This is No Time to Compromise With Religious Right over Basic Rights

Some of the damage done by George Bush over the last eight years was done by executive order and can be reversed by executive orders once Barack Obama takes office. Barack Obama won the election with the highest electoral margin of any non-incumbent running since Eisenhower in 1952, and is entering office with approval ratings as high as George Bush’s record disapproval ratings. This is hardly a time when liberals should be willing to compromise on basic principles out of an exaggerated view of the importance of seeking common ground. In an op-ed last weekend, E. J. Dionne wrote that Obama should not issue pro-choice executive orders once taking office:

Once he assumes office, Obama might be tempted to forget that moment, issue the pro-choice executive orders that the abortion rights movement expects and move back to the sagging economy. But doing this would be both politically foolish and a breach of faith with the pro-life progressives who came to Obama’s defense during the campaign. They argued that Obama truly was committed to reducing the number of abortions. He shouldn’t turn them into liars.

Reversing many of George Bush’s executive orders does not contradict the idea of pursuing measures to reduce the number of abortions while still fully defending abortion rights. Frederick Clarkson showed the problem with Dionne’s approach to compromise with the religious right at Call to Action. He shows that the religious right is not planning compromise many also hope to impose further restrictions on contraception–which contradicts the goal of making abortion rare.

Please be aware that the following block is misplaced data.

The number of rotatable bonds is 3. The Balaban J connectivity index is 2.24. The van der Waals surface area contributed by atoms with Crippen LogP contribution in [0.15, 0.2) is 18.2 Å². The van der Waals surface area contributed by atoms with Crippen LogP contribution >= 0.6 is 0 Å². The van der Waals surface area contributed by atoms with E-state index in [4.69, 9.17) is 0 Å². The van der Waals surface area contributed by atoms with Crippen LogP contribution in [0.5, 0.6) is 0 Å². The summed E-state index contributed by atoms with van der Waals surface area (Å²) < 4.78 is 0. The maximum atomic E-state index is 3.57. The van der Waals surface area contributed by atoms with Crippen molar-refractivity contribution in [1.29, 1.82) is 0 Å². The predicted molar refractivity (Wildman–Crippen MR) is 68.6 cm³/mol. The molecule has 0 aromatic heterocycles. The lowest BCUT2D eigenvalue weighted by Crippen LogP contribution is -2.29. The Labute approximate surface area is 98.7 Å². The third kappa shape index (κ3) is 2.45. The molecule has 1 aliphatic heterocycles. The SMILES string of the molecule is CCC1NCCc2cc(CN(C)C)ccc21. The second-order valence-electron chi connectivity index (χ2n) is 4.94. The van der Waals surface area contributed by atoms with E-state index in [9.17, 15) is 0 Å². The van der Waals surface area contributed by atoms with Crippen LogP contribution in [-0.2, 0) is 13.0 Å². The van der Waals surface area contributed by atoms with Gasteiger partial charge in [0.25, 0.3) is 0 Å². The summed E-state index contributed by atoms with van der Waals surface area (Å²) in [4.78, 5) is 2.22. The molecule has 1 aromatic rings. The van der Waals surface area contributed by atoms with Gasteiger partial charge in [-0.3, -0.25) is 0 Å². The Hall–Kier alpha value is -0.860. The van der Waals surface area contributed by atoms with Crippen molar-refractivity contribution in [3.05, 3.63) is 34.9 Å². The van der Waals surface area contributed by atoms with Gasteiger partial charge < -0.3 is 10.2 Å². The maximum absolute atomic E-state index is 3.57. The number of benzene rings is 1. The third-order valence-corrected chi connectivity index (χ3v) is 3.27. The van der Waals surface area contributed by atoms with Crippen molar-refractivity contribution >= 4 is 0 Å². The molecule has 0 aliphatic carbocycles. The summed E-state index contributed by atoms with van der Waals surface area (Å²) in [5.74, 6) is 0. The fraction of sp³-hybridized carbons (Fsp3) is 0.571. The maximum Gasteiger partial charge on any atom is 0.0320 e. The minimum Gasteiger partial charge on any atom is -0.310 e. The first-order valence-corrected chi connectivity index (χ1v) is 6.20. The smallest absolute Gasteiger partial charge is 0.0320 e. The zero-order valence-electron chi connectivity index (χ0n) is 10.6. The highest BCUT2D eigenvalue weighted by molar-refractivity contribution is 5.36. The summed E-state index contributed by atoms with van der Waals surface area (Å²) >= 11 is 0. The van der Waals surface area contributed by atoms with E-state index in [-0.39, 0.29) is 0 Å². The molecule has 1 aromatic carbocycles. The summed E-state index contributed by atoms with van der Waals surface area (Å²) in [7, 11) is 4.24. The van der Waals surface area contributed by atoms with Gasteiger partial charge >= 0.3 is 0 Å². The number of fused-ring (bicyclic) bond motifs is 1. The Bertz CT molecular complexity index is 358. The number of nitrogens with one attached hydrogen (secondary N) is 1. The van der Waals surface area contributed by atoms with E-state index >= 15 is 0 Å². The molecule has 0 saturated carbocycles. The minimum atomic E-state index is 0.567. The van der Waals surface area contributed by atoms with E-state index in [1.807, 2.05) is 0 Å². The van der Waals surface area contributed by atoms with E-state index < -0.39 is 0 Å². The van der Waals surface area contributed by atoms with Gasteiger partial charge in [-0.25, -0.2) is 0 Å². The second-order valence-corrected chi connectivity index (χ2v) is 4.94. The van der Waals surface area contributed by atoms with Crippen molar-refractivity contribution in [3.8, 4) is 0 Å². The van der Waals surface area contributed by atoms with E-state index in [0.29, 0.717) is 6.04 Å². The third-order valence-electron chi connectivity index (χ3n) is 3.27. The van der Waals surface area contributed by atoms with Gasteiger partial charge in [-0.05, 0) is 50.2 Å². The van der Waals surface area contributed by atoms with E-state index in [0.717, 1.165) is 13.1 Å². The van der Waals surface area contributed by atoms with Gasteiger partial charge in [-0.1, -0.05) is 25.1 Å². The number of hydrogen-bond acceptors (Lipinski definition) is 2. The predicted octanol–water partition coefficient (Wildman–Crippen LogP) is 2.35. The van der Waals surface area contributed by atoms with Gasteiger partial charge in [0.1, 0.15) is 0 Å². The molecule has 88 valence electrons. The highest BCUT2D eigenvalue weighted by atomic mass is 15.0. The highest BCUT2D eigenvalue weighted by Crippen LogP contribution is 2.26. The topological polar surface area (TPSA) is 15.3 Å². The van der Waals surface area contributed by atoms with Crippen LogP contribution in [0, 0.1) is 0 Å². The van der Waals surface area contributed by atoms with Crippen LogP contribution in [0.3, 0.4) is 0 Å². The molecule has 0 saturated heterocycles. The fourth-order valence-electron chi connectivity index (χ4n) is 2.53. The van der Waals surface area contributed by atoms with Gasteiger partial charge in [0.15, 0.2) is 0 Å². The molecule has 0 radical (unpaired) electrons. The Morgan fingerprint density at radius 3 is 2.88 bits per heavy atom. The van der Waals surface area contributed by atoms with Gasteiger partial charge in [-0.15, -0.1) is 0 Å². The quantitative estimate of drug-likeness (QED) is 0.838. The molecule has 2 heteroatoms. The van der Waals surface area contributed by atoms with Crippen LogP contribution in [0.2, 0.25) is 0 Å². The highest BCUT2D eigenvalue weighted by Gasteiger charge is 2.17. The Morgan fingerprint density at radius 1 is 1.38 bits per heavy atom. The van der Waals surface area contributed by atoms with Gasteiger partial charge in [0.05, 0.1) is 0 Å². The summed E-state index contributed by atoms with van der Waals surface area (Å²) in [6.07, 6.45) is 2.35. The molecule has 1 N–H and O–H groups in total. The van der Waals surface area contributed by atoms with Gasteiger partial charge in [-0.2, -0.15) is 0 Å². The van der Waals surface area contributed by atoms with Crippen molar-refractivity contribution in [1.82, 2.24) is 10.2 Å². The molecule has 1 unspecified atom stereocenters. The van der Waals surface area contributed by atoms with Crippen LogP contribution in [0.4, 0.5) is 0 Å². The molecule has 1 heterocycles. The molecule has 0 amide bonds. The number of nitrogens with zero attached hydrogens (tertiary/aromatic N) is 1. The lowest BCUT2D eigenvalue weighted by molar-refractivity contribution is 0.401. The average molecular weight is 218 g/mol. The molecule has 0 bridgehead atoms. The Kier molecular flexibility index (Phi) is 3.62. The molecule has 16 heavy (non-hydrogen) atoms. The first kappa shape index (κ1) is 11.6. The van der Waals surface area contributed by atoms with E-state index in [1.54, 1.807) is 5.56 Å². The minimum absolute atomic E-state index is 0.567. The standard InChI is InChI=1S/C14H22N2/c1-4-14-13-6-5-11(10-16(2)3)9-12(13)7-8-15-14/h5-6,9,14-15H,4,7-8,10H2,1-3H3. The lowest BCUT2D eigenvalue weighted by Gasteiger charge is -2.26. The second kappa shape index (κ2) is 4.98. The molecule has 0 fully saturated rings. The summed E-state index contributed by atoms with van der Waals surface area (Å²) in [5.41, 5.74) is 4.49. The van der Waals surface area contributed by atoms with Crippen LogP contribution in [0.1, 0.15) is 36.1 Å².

Clarkson uses the global gag rule as an example of one measure imposed by Bush which should be rescinded:

The Global Gag Rule was reinstated by President George W. Bush on his first day in office in January 2001. Officially termed the Mexico City Policy, these restrictions mandate that no U.S. family planning assistance can be provided to foreign NGOs [non governmental organizations] that use funding from any other source to: perform abortions in cases other than a threat to the woman’s life, rape or incest; provide counseling and referral for abortion; or lobby to make abortion legal or more available in their country.

Called the “gag” rule because it stifles free speech and public debate on abortion-related issues, the policy forces a cruel choice on foreign NGOs: accept U.S. assistance to provide essential health services – but with restrictions that may jeopardize the health of many patients – or reject the policy and lose vital U.S. funds, contraceptive supplies and technical assistance.

Our continuing research shows the gag rule is eroding family planning and reproductive health services in developing countries. There is no evidence that it has reduced the incidence of abortion globally. On the contrary, it impedes the very services that help women avoid unwanted pregnancy from the start.

The Bush years were characterized by considerable increases in the power of government to interfere with the rights of individuals both here and abroad. While there are areas where Obama should seek common ground, this is not one of these. Bush, along with the far right views now dominating the Republican Party, have been repudiated and Obama should proceed with reversing these policies without concern for seeking common ground with repressive views.

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